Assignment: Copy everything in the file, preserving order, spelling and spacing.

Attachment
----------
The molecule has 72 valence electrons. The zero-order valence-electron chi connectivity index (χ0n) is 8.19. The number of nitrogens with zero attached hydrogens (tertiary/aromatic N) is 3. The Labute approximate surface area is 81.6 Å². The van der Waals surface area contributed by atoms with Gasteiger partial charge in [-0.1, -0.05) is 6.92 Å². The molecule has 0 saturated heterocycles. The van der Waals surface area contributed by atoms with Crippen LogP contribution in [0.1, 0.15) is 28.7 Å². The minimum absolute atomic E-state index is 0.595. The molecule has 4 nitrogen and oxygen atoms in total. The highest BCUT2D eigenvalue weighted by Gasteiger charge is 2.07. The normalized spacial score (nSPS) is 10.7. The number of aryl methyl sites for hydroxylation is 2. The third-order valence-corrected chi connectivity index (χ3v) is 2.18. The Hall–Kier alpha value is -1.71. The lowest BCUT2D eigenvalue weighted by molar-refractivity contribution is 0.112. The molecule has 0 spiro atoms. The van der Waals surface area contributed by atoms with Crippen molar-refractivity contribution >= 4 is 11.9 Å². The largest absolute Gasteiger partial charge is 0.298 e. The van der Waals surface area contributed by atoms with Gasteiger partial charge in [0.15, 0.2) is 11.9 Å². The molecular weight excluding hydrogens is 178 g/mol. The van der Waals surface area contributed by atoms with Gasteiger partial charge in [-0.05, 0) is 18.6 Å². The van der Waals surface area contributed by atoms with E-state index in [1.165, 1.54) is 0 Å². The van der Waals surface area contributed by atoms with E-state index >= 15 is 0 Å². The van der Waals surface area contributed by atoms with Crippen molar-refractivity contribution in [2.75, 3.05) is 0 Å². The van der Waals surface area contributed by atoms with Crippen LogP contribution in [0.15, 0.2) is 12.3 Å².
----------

The molecule has 72 valence electrons. The zero-order valence-electron chi connectivity index (χ0n) is 8.19. The number of nitrogens with zero attached hydrogens (tertiary/aromatic N) is 3. The Labute approximate surface area is 81.6 Å². The van der Waals surface area contributed by atoms with Gasteiger partial charge in [-0.1, -0.05) is 6.92 Å². The molecule has 0 saturated heterocycles. The van der Waals surface area contributed by atoms with Crippen LogP contribution in [0.1, 0.15) is 28.7 Å². The minimum absolute atomic E-state index is 0.595. The molecule has 4 nitrogen and oxygen atoms in total. The highest BCUT2D eigenvalue weighted by Gasteiger charge is 2.07. The normalized spacial score (nSPS) is 10.7. The number of aryl methyl sites for hydroxylation is 2. The third-order valence-corrected chi connectivity index (χ3v) is 2.18. The Hall–Kier alpha value is -1.71. The lowest BCUT2D eigenvalue weighted by molar-refractivity contribution is 0.112. The molecule has 0 spiro atoms. The van der Waals surface area contributed by atoms with Crippen molar-refractivity contribution >= 4 is 11.9 Å². The largest absolute Gasteiger partial charge is 0.298 e. The van der Waals surface area contributed by atoms with Gasteiger partial charge in [0.15, 0.2) is 11.9 Å². The molecular weight excluding hydrogens is 178 g/mol. The van der Waals surface area contributed by atoms with Gasteiger partial charge in [-0.05, 0) is 18.6 Å². The van der Waals surface area contributed by atoms with E-state index in [1.165, 1.54) is 0 Å². The van der Waals surface area contributed by atoms with E-state index >= 15 is 0 Å². The van der Waals surface area contributed by atoms with Crippen molar-refractivity contribution in [2.75, 3.05) is 0 Å². The van der Waals surface area contributed by atoms with Crippen LogP contribution in [0.15, 0.2) is 12.3 Å².